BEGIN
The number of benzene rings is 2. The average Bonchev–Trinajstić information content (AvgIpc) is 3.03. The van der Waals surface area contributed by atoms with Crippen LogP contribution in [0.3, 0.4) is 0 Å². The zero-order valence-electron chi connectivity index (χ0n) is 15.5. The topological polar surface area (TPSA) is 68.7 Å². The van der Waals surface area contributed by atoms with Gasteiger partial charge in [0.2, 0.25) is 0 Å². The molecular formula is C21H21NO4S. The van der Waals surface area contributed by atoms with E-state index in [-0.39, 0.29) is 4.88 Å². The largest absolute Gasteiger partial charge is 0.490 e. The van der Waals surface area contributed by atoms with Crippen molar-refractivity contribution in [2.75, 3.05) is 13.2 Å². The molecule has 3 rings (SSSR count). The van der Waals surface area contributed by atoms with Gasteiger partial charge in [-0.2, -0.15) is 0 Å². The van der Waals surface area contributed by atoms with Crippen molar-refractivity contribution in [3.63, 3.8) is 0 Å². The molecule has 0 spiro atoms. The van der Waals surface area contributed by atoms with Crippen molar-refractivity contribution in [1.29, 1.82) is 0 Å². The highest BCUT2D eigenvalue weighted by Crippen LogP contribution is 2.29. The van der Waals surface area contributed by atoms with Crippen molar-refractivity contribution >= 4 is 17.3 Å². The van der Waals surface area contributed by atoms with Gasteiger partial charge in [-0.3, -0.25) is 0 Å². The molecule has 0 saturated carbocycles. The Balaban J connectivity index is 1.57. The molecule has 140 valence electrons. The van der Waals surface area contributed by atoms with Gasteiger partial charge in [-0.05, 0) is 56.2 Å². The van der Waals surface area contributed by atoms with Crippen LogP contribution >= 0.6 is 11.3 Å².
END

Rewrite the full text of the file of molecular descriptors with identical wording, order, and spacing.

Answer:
The number of benzene rings is 2. The average Bonchev–Trinajstić information content (AvgIpc) is 3.03. The van der Waals surface area contributed by atoms with Crippen LogP contribution in [0.3, 0.4) is 0 Å². The zero-order valence-electron chi connectivity index (χ0n) is 15.5. The topological polar surface area (TPSA) is 68.7 Å². The van der Waals surface area contributed by atoms with Gasteiger partial charge in [0.2, 0.25) is 0 Å². The molecular formula is C21H21NO4S. The van der Waals surface area contributed by atoms with E-state index in [-0.39, 0.29) is 4.88 Å². The largest absolute Gasteiger partial charge is 0.490 e. The van der Waals surface area contributed by atoms with Crippen molar-refractivity contribution in [2.75, 3.05) is 13.2 Å². The molecule has 3 rings (SSSR count). The van der Waals surface area contributed by atoms with Gasteiger partial charge in [-0.2, -0.15) is 0 Å². The van der Waals surface area contributed by atoms with Crippen molar-refractivity contribution in [3.63, 3.8) is 0 Å². The molecule has 0 spiro atoms. The van der Waals surface area contributed by atoms with Crippen molar-refractivity contribution in [1.29, 1.82) is 0 Å². The highest BCUT2D eigenvalue weighted by Crippen LogP contribution is 2.29. The van der Waals surface area contributed by atoms with Crippen molar-refractivity contribution >= 4 is 17.3 Å². The van der Waals surface area contributed by atoms with Gasteiger partial charge in [-0.3, -0.25) is 0 Å². The molecule has 0 saturated carbocycles. The Balaban J connectivity index is 1.57. The molecule has 140 valence electrons. The van der Waals surface area contributed by atoms with Gasteiger partial charge in [-0.05, 0) is 56.2 Å². The van der Waals surface area contributed by atoms with Crippen LogP contribution >= 0.6 is 11.3 Å².